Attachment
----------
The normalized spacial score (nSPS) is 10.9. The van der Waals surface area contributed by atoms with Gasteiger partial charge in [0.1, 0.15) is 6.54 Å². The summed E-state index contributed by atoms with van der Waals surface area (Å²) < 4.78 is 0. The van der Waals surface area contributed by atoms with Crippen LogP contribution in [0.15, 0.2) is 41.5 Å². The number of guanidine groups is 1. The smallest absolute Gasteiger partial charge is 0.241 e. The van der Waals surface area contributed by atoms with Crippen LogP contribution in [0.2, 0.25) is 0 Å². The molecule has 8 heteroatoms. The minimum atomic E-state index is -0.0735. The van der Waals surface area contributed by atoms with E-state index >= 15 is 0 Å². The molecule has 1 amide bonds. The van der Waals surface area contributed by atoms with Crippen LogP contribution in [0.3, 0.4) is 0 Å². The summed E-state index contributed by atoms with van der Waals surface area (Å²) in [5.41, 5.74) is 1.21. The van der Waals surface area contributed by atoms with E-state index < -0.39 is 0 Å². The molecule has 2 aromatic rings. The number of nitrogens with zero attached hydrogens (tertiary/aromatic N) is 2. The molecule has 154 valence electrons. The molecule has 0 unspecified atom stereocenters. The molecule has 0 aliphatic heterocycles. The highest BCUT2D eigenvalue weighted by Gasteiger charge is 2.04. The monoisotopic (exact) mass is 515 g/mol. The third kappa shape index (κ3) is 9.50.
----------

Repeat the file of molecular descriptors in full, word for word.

The normalized spacial score (nSPS) is 10.9. The van der Waals surface area contributed by atoms with Gasteiger partial charge in [0.1, 0.15) is 6.54 Å². The summed E-state index contributed by atoms with van der Waals surface area (Å²) < 4.78 is 0. The van der Waals surface area contributed by atoms with Crippen LogP contribution in [0.15, 0.2) is 41.5 Å². The number of guanidine groups is 1. The smallest absolute Gasteiger partial charge is 0.241 e. The van der Waals surface area contributed by atoms with Crippen LogP contribution in [0.2, 0.25) is 0 Å². The molecule has 8 heteroatoms. The minimum atomic E-state index is -0.0735. The van der Waals surface area contributed by atoms with E-state index >= 15 is 0 Å². The molecule has 1 amide bonds. The van der Waals surface area contributed by atoms with Crippen LogP contribution in [0.3, 0.4) is 0 Å². The summed E-state index contributed by atoms with van der Waals surface area (Å²) in [5.41, 5.74) is 1.21. The van der Waals surface area contributed by atoms with E-state index < -0.39 is 0 Å². The molecule has 2 aromatic rings. The number of nitrogens with zero attached hydrogens (tertiary/aromatic N) is 2. The molecule has 154 valence electrons. The molecule has 0 unspecified atom stereocenters. The molecule has 0 aliphatic heterocycles. The highest BCUT2D eigenvalue weighted by Gasteiger charge is 2.04. The monoisotopic (exact) mass is 515 g/mol. The third kappa shape index (κ3) is 9.50.